Insights on ownership pattern and demand for machinery in Indian agriculture


Abstract views: 302 / PDF downloads: 75

Authors

  • ANKITA KANDPAL ICAR-National Institute of Agricultural Economics and Policy Research, Pusa, New Delhi 110 012
  • AMIT KAR ICAR-National Institute of Agricultural Economics and Policy Research, Pusa, New Delhi 110 012
  • KINGSLY IMMANUELRAJ ICAR-National Institute of Agricultural Economics and Policy Research, Pusa, New Delhi 110 012
  • ALKA SINGH ICAR-National Institute of Agricultural Economics and Policy Research, Pusa, New Delhi 110 012
  • GIRISH KUMAR JHA ICAR-National Institute of Agricultural Economics and Policy Research, Pusa, New Delhi 110 012
  • PREMLATA SINGH ICAR-National Institute of Agricultural Economics and Policy Research, Pusa, New Delhi 110 012

https://doi.org/10.56093/ijas.v92i1.120880

Keywords:

Factor substitution, Mechanization index, SURE, Translog cost function

Abstract

As the wage rate for labour escalates in agriculture, farmers opt for other power alternatives. Mechanization of farms provides an opportunity to overcome the issue of labour scarcity and rising cost of production besides facilitating timely farm operations thereby increasing yield and farmer’s income. An examination of existing level of mechanization across the states in different crops is computed during 2018 using mechanization index for 2001–02 and 2013–14. The study concludes that the extent of mechanization is not uniform across crops and states. Wheat is the most mechanized crop and Punjab shows highest level of mechanization in the farms. The factor demand elasticity estimates confirm that change in market prices of inputs significantly affect the machinery usage in paddy and wheat. Substitution elasticities also indicate substitution between machine labour and human labour in major crops during 1996–2013.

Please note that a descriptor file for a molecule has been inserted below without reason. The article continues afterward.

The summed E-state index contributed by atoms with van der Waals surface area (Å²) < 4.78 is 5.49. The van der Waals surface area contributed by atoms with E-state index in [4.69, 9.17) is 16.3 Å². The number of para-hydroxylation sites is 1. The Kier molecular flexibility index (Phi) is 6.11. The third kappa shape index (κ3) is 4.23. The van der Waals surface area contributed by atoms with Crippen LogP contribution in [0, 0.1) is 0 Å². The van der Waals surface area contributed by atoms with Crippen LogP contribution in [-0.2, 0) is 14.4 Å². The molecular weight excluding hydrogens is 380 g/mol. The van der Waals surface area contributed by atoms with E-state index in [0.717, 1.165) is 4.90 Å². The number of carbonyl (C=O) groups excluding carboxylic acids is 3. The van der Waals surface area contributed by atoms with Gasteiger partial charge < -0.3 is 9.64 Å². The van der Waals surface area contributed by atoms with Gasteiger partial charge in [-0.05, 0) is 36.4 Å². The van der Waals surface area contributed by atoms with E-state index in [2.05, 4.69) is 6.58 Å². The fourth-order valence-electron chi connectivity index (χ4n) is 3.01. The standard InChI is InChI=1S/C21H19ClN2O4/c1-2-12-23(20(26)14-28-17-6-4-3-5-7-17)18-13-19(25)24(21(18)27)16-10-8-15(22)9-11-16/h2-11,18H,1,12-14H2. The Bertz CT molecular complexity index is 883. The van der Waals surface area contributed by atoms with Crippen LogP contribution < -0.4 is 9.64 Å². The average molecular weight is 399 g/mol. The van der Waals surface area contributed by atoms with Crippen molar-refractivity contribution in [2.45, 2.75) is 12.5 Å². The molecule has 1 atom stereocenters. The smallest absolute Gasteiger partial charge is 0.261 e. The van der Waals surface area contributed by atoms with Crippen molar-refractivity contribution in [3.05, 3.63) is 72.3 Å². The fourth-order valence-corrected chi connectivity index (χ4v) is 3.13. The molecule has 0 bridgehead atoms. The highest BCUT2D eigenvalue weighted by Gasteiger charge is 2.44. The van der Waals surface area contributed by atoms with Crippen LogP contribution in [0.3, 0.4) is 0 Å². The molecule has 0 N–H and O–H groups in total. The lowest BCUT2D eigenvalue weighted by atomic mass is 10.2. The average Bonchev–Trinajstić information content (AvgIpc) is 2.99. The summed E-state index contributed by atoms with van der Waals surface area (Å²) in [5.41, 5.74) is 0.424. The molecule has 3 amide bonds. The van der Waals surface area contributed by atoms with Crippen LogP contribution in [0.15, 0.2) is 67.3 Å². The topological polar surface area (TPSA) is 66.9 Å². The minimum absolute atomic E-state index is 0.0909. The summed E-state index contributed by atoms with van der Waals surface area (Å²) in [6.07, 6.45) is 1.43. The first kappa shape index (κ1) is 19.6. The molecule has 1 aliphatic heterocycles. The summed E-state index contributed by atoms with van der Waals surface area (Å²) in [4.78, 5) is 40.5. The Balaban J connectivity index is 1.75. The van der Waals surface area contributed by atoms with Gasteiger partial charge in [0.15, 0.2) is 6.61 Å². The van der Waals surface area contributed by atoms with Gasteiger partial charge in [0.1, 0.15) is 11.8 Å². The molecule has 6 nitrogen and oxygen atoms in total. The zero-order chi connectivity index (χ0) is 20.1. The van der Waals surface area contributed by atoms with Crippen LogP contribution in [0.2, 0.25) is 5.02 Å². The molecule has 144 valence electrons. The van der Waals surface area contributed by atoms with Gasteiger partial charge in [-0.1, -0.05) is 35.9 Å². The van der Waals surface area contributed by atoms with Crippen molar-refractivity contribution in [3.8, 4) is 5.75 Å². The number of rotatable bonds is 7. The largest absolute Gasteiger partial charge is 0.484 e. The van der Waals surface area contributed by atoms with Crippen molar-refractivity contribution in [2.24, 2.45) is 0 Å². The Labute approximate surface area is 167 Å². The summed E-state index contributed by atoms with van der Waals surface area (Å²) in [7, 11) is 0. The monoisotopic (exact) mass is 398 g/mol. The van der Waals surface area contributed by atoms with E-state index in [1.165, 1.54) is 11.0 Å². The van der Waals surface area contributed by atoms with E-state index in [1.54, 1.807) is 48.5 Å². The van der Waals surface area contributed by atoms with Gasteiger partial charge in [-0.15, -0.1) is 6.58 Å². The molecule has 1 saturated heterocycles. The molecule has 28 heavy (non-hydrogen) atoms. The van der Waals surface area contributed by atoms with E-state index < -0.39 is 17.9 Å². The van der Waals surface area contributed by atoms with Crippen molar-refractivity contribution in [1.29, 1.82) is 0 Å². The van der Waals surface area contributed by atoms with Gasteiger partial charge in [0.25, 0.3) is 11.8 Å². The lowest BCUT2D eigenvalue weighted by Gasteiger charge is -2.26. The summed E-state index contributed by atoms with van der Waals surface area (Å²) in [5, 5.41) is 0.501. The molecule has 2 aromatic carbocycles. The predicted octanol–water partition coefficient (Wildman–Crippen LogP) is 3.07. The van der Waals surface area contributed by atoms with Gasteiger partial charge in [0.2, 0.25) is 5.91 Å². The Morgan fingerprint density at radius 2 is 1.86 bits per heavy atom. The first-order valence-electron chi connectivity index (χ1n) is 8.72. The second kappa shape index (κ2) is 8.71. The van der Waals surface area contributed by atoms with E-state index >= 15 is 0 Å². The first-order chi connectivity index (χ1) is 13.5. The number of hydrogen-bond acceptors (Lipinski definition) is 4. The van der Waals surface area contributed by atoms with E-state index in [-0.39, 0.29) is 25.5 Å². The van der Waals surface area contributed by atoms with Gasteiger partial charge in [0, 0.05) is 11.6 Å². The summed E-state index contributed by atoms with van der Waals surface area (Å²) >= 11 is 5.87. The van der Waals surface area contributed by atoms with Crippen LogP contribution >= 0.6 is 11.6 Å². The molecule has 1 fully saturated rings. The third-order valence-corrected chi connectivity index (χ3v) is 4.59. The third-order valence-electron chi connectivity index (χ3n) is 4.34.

Downloads

Download data is not yet available.

References

Bezlepkina I V, Lansink A G J M and Oskam A J. 2005. Effects of subsidies in Russian dairy farming. Agricultural Economics 33: 277–88.

Federation of Indian Chambers of Commerce and Industry (FICCI). 2015. Labour in Indian agriculture: A growing challenge. http://ficci.in/spdocument/20550/FICCI-agri-Report%2009- 03-2015.pdf.

Khalil A M. 2005. A Cross Section Estimate of Translog Production Function: Jordanian Manufacturing Industry, Topics in Middle Eastern and North African Economies, Electronic Journal 7, Middle East Economic Association and Loyola University Chicago.

Kumar P, Shinoj P, Raju S S, Kumar A, Rich K M and Msangi S. 2010. Factor Demand, Output Supply Elasticities and Supply Projections for Major Crops of India. Agricultural Economics Research Review 23: 1–14.

Meena P C, Kumar P and Reddy G P. 2010. Factor demand and output supply of wheat in western India. Indian Journal of Agricultural Economics 65(4): 739–46.

Mehta C R, Chandel N S, Senthilkumar T and Singh K K. 2014. Trends of agricultural mechanization in India. Economic and Social Commission for Asia and the Pacific (ESCAP), Policy Brief (2). Beijing, China: United Nations Centre for Sustainable Agricultural Mechanization.

Mukherjee S and Pradhan K C. 2016. Anatomy of input demand functions for Indian farmers across regions. Madras School of Economics, Working Paper 150.

Rasouli F, Sadighi H and Minaei S. 2009. Factors affecting agricultural mechanization: A case study on sunflower seed farms in Iran. Journal of Agricultural Science and Technology 11: 39–48.

Singh G. 2015. Agricultural mechanization development in India. Indian Journal of Agricultural Economics 70(1): 64–82.

Singh G. 2006. Estimation of a mechanization index and its impact on production and economic factors: A case study in India. Biosystems Engineering 93(1): 99–106.

Srivastava S K, Chand R and Singh J. 2017. Changing crop production cost in India: Input prices, substitution and technological effects. Agricultural Economics Research Review 30: 171–82.

Wijetunga C S. 2016. Rice production structures in Sri Lanka: The normalized translog profit function approach. Asian Journal of Agriculture and Rural Development 6(2): 21–35.

Downloads

Submitted

2022-01-31

Published

2022-01-31

Issue

Section

Articles

How to Cite

KANDPAL, A., KAR, A., IMMANUELRAJ, K., SINGH, A., JHA, G. K., & SINGH, P. (2022). Insights on ownership pattern and demand for machinery in Indian agriculture. The Indian Journal of Agricultural Sciences, 92(1), 18-21. https://doi.org/10.56093/ijas.v92i1.120880
Citation